The Internet is swirling today with news of new normalized relations between the United States and Cuba. We asked a couple of Cuban-born members of our faculty for their take.
Orlando Rodriguez, a professor of sociology, immigrated to the United States four years before the Cuban revolution began. He says “all in all, it’s a good thing for the Cuban people.
“There will certainly be more economic opportunity for them, although ironically they will most likely lose their privileged status in United States U.S. immigration policy. More than anything, I’m worried about threats to Cuba’s ecology under normal tourism. And like in China, having friendly economic relations doesn’t mean that the benefits spread evenly to the poorest,” Rodriguez says.
(Check out this 2003 piece Rodriguez wrote about sociology in his homeland.)
The new U.S.-Cuba relations has raised research questions for Rose Perez, an assistant professor at Fordham’s Graduate School of Social Services, whose work throughout the past few years led her to interview several older Cuban-Americans who left Cuba in the early years following the 1959 revolution.
“Most told me they would only return to Cuba to visit if Cuba returns to a democracy,” she says. “I’ve been wondering all day how they are feeling.”
While interviewing her subjects in 2011, Perez found that many still hold poignant feelings about leaving the island.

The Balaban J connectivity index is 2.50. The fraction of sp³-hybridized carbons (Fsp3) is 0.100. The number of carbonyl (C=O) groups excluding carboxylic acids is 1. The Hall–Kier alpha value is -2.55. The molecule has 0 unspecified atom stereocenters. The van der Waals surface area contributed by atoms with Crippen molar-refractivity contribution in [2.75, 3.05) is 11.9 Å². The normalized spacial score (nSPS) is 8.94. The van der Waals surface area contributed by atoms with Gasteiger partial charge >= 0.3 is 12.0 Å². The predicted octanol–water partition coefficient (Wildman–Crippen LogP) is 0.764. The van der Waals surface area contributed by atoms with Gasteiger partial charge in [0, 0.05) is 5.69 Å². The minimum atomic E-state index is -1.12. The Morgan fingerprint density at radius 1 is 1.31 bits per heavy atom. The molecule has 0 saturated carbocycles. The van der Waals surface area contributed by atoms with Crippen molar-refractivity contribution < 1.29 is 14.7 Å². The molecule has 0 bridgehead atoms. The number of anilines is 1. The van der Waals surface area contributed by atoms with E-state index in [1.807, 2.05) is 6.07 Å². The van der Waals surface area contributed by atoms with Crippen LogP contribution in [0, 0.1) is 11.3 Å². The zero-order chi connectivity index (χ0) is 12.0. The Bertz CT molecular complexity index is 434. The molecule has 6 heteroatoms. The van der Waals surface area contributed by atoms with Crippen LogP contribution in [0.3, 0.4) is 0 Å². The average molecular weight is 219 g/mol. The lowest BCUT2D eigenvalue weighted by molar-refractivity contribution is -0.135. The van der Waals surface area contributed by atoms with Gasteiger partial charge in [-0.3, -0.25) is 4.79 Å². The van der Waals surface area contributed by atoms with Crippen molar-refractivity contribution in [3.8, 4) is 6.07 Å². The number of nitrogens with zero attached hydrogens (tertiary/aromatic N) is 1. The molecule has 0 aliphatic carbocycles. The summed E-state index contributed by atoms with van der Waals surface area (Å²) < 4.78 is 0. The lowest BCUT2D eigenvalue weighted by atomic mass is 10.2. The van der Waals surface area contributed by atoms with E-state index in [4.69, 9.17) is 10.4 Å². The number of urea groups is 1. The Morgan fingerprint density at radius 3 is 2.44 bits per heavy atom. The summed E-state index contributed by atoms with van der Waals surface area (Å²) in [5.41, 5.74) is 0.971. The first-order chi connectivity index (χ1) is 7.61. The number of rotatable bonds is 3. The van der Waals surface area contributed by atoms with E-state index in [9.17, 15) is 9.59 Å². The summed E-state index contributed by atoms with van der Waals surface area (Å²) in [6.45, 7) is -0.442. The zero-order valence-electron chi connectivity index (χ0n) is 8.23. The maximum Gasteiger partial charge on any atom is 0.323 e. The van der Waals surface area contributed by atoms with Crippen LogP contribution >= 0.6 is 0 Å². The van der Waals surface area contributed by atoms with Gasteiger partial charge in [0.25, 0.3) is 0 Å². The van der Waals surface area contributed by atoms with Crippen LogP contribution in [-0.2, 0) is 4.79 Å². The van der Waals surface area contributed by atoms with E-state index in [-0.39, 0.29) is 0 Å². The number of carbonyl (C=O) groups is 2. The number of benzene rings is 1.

“There is a strong attachment to the culture,” Perez said in an interview with Inside Fordham in 2013. “A lot of the participants I interviewed were the ones whose lives were changed by the Cuban revolution [which brought Fidel Castro to power], so they all describe this collective frozen grief about the year 1958 and they remember Cuba as a paradise. For them, it’s like a paradise lost.”
During the interviews, the participants’ grief manifested often. All had Cuban memorabilia in their homes and many of them said they dream of returning to the island one day when Castro’s system of government has ended.
Perez links their homesickness to the theory of ambiguous loss, a kind of loss that can paralyze the grieving process and prevent closure. It signifies that either the lost person, place, or thing is physically absent, but psychologically present—for instance, a mother longing for a missing child; or the lost person, place, or that the thing is physically present, but psychologically absent—for instance, a husband grieving over a wife with dementia.
The first of these definitions applies for Cuban immigrants, said Perez.
“Cuba is physically gone for them but it continues to have a psychological presence, and this important story has yet to be explored in research,” Perez said. “Something I might look at is measuring this experience of loss and its ramifications on well-being in a scientific way….”
Perez has a forthcoming article on this work, which will be published in the Journal of Human Behavior in the Social Environment in January 2015.